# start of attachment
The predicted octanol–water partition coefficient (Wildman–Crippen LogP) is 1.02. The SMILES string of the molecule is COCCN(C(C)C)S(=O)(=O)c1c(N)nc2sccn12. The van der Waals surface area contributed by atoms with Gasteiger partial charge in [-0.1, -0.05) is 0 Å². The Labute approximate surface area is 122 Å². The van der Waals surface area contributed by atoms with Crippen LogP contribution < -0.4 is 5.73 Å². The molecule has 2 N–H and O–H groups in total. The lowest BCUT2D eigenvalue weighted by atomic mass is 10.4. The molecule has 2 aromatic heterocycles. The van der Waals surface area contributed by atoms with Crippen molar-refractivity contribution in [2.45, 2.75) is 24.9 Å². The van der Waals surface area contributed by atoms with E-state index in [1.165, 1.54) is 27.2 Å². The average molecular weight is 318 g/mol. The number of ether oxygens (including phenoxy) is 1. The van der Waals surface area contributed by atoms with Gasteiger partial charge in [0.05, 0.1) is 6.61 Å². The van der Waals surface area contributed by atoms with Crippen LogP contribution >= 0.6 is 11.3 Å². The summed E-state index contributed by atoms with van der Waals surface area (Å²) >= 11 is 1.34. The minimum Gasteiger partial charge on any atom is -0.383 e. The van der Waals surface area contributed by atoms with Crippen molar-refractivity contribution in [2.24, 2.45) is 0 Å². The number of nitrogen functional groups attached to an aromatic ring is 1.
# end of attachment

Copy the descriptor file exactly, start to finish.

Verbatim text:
The predicted octanol–water partition coefficient (Wildman–Crippen LogP) is 1.02. The SMILES string of the molecule is COCCN(C(C)C)S(=O)(=O)c1c(N)nc2sccn12. The van der Waals surface area contributed by atoms with Gasteiger partial charge in [-0.1, -0.05) is 0 Å². The Labute approximate surface area is 122 Å². The van der Waals surface area contributed by atoms with Crippen LogP contribution < -0.4 is 5.73 Å². The molecule has 2 N–H and O–H groups in total. The lowest BCUT2D eigenvalue weighted by atomic mass is 10.4. The molecule has 2 aromatic heterocycles. The van der Waals surface area contributed by atoms with Crippen molar-refractivity contribution in [2.45, 2.75) is 24.9 Å². The van der Waals surface area contributed by atoms with E-state index in [1.165, 1.54) is 27.2 Å². The average molecular weight is 318 g/mol. The number of ether oxygens (including phenoxy) is 1. The van der Waals surface area contributed by atoms with Gasteiger partial charge in [0.05, 0.1) is 6.61 Å². The van der Waals surface area contributed by atoms with Crippen LogP contribution >= 0.6 is 11.3 Å². The summed E-state index contributed by atoms with van der Waals surface area (Å²) >= 11 is 1.34. The minimum Gasteiger partial charge on any atom is -0.383 e. The van der Waals surface area contributed by atoms with Crippen molar-refractivity contribution in [2.24, 2.45) is 0 Å². The number of nitrogen functional groups attached to an aromatic ring is 1.